Phil Wrzesinski has a short list of things you need to improve sales at your IGC:
- Units per transaction
- Repeat and referral business
- Team member handbook
- New hire training procedures
- Training videos
- Continuing education
- Store policies favoring customers
Wrzesinski is a third-generation independent retailer with 24 years of experience, including heading his family business, Toy House and Baby Too in Jackson, Michigan. He shared his best practices for improving customer service and increasing sales at IGC Show in Chicago.
Customer service and sales go hand-in-hand Wrzesinski said. And customer retention comes from repeats and referrals. While repeat customers typically come from giving good service, referral business comes when you give over-the-top customer service, he said.
“If your repeat and referral doesn’t add up to at least 70%, you need to work on your customer service,” he said.
Tracking your business
But how do you track your repeat and referral business? Many retailers use loyalty programs to try to track customer purchases, but it’s an imperfect system, Wrzesinski said. At any grocery store, even the best loyalty program is only used by 48% of customers because the majority of people don’t want their information to be tracked.
Even asking customers what brought them into the store gives an inaccurate picture since oftentimes people don’t remember how they heard about you. Wrzesinski tried that method once, asking people what brought them to one of his talks. A majority of attendees said they read about it in the newspaper, but the talk had never appeared in any newspaper.
But that doesn’t mean you shouldn’t try, he said. “What gets measured gets managed and what gets managed gets improved.”
Having a resource for employees to refer to when they have questions is critical to improving sales, Wrzesinski said. Spell out exactly what your employee policies, store procedures, special services and evaluations are. That way, employees can answer any questions customers might have about sales, returns or anything else.
“It’s complicated on our end so that it is easier on the customers’ end,” he said.
When you’re coming up with your policies and procedures, it’s important to think about the customer, not about yourself. He noted that while everyone has had a customer try to pull one over on them, but you can’t make your general policies about one or two bad customers.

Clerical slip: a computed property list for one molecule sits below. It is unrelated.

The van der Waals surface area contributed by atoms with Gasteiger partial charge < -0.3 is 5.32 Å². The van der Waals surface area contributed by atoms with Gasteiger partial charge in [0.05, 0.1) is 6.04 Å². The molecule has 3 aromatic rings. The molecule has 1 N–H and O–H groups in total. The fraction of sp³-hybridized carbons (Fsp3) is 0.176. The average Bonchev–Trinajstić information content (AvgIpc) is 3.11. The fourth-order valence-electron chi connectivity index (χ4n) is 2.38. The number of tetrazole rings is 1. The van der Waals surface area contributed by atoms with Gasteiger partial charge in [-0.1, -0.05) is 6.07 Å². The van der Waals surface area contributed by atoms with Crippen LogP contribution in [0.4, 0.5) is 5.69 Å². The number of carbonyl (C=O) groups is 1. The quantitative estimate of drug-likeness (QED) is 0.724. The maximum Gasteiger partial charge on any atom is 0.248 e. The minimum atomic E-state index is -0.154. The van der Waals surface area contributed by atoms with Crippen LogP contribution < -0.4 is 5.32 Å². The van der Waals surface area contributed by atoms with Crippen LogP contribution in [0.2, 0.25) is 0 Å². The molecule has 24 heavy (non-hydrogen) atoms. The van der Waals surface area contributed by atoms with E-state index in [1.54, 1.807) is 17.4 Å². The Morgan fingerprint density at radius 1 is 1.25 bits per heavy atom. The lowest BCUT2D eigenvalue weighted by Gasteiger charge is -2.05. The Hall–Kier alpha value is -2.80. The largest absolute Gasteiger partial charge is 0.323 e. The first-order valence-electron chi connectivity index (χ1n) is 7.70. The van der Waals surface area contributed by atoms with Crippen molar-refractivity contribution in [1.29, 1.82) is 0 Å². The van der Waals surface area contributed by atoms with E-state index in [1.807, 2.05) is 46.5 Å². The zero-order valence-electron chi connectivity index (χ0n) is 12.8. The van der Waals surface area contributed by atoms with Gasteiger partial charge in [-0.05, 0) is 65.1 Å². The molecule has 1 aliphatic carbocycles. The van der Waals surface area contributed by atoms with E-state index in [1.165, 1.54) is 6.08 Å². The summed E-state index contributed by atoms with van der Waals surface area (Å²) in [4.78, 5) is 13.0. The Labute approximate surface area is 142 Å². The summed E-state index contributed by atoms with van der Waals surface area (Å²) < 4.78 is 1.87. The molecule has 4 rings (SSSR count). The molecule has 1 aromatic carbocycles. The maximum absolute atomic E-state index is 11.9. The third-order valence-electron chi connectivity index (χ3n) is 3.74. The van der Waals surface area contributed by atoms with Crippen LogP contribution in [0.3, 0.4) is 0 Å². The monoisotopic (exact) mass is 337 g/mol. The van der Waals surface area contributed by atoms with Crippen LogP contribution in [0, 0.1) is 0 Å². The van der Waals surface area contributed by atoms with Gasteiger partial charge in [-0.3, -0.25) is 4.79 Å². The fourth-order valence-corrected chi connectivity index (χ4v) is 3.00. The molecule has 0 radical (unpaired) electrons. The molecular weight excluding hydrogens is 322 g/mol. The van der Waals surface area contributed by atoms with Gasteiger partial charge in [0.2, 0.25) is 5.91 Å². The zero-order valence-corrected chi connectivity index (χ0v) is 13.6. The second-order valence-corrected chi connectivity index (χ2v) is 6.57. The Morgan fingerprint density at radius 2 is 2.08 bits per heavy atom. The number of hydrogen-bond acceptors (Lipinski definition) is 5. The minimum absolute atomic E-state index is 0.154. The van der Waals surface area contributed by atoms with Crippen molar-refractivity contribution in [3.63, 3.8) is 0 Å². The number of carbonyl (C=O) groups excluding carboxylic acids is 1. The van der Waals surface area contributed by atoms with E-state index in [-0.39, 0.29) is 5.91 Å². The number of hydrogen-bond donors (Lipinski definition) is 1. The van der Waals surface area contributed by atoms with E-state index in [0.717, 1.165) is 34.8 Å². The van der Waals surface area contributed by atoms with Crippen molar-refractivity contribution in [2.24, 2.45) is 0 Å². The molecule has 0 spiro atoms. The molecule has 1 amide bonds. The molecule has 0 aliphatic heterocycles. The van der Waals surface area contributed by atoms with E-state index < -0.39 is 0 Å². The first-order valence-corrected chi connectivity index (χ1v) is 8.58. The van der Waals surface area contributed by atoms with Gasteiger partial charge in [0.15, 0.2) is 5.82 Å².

For example, don’t refuse to take a credit card because of a fee. “You’re saying those pennies are more important than that customer,” he said.
Wrzesinski warned that you shouldn’t rush the handbook process, but once it’s done, you should take it to an HR lawyer to have it looked over.
Then, throughout the year, be sure to include any flyers or brochures you’re sending to your customers. That way, employees always know where to go to get the latest information.
Wrzesinski is a big advocate of hiring videos. “If you have a smartphone, you know how to create a training video,” he said.
To get started, don’t take yourself too seriously. Let your employees get involved and have some fun. “Don’t make it perfect. Let it have some character,” he said.
Once it’s done, post it somewhere everyone has access to it. Then you’ll know everyone has seen the same thing, and your staff will know where to go when they have questions.
Another great tool is a training checklist that each new hire has to get initialed by their trainer. “Then you have accountability,” Wrzesinski said. “If the trainee doesn’t know how to do something, someone is accountable.”
Throughout the training, make sure the new hire has somewhere safe to practice what they’re learning. Assign someone to shadow them and provide feedback as they learn.
Even seasoned employees can benefit from regular training, especially on new products and procedures. “Will it be perfect? No. But it will be better than the stores that don’t,” Wrzesinski said.
He recommends starting meetings by telling attendees what the goal is by saying “This will be a successful meeting if …”
Then find the most fun way to make the meeting a success, he said.